Director’s Update: May 2017

May brought lovely weather and incredible energy – from research on masculinities to innovative awareness campaigns to technology for youth – we’ve covered it all!

We were proud to be among the partners for the regional conference on “Masculinities in the Arab World: Trajectories to Peace and Gender Equality.” The event was organized to launch the IMAGES study, a groundbreaking multi-country study in Egypt, Morocco, Lebanon and Palestine that surveyed 10,000 men to better understand their attitudes on gender equality and perceptions of masculinity. It’s no surprise to learn that traditional attitudes about women, gender roles, and gender equality remain entrenched. But – there’s about a quarter of the men surveyed who are more open. These men support equality – how did they get there?! The research explains that personal histories, family context, and life circumstances all contribute to those men’s views on gender equality.

And for women – there’s still work to do. Not all women are advocates of equality. This is generational, surely, but also based on circumstances such as socio-economic status. The study also exposed the challenge of finding work and fulfilling traditionally-masculine “provider” roles as a significant source of stress for men. This is magnified in times of economic uncertainty, particularly in countries affected by conflict. The research provides insight to how we might create better programming for men and boys in support of gender equality.

The Institute also dabbled in technology this month, attending the Tech4Cause Conference organized by Tahaki on the use of technology to improve the efficiency of civil society organizations. The conference introduced Arabia GIS, a digital application targeting NGOs and youth to provide information and statistics through visual aids, namely maps. The event shed the light on the importance of integrating technological tools - for instance creating innovative ways to respond to crises by accelerating access to information internally as well as externally to stakeholders. Very important stuff!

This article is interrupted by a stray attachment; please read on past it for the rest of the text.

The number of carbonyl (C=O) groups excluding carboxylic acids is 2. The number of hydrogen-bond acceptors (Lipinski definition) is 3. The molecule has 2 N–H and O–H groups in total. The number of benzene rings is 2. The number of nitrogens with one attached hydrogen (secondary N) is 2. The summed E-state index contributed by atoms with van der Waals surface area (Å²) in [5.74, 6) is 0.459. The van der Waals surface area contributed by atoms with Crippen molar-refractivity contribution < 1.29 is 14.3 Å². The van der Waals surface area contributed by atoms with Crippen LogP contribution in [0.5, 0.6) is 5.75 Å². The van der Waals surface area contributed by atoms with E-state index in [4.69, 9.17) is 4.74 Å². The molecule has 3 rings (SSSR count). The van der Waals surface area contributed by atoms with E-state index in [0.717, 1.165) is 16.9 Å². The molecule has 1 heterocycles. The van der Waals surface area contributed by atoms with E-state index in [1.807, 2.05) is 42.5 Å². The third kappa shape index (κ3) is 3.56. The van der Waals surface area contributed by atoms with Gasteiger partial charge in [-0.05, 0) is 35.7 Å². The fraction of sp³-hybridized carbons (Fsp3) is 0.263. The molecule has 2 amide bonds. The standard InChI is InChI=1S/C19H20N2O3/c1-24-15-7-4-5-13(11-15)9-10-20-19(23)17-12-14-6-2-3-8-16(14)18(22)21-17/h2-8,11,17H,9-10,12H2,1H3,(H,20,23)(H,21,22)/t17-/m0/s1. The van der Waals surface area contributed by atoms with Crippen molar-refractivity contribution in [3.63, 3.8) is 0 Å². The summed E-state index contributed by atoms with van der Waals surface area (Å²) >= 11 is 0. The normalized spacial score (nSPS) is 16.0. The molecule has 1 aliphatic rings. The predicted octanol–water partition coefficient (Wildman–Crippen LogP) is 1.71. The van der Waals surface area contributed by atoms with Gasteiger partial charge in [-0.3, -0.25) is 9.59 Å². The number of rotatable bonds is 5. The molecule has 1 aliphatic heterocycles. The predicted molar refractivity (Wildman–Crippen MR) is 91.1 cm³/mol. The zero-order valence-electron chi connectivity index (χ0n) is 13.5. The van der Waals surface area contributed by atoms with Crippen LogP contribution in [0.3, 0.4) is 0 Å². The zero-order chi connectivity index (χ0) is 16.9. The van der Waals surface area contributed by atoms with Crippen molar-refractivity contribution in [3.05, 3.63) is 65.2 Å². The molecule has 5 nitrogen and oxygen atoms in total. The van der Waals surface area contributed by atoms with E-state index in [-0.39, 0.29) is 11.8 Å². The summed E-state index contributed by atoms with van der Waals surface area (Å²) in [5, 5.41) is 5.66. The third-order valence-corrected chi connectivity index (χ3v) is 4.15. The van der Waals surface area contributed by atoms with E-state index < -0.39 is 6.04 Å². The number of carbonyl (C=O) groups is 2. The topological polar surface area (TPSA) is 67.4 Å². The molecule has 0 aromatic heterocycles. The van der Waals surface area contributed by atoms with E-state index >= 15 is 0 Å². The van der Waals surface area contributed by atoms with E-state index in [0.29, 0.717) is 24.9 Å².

I was delighted to attend the launch of the Be 100 Ragl III event, organized by The Womanity Foundation in collaboration with Beirut Design Week 2017. The event brought together a diverse range of speakers to discuss creative design – what it means, and how it can contribute to raising awareness of women’s rights. We also discussed edutainment, meaning using technologies such as online games, TV programs, and so on to be both educational and enjoyable. This is a great vehicle to advance understandings of equality and to address challenging issues in non-threatening ways.

The message here is that creative design, pop culture, and social media are tools at our disposal to raise awareness on women’s rights and advance gender equality. For instance, check out the series Madam President, a TV drama that tells the story of Noura Sa’ad, the first female President of Jabalein, a fictional Middle Eastern country. The series, created by Search for Common Ground rekindled a debate on female leadership in the Middle East – a great way to get a dialogue going on women in politics!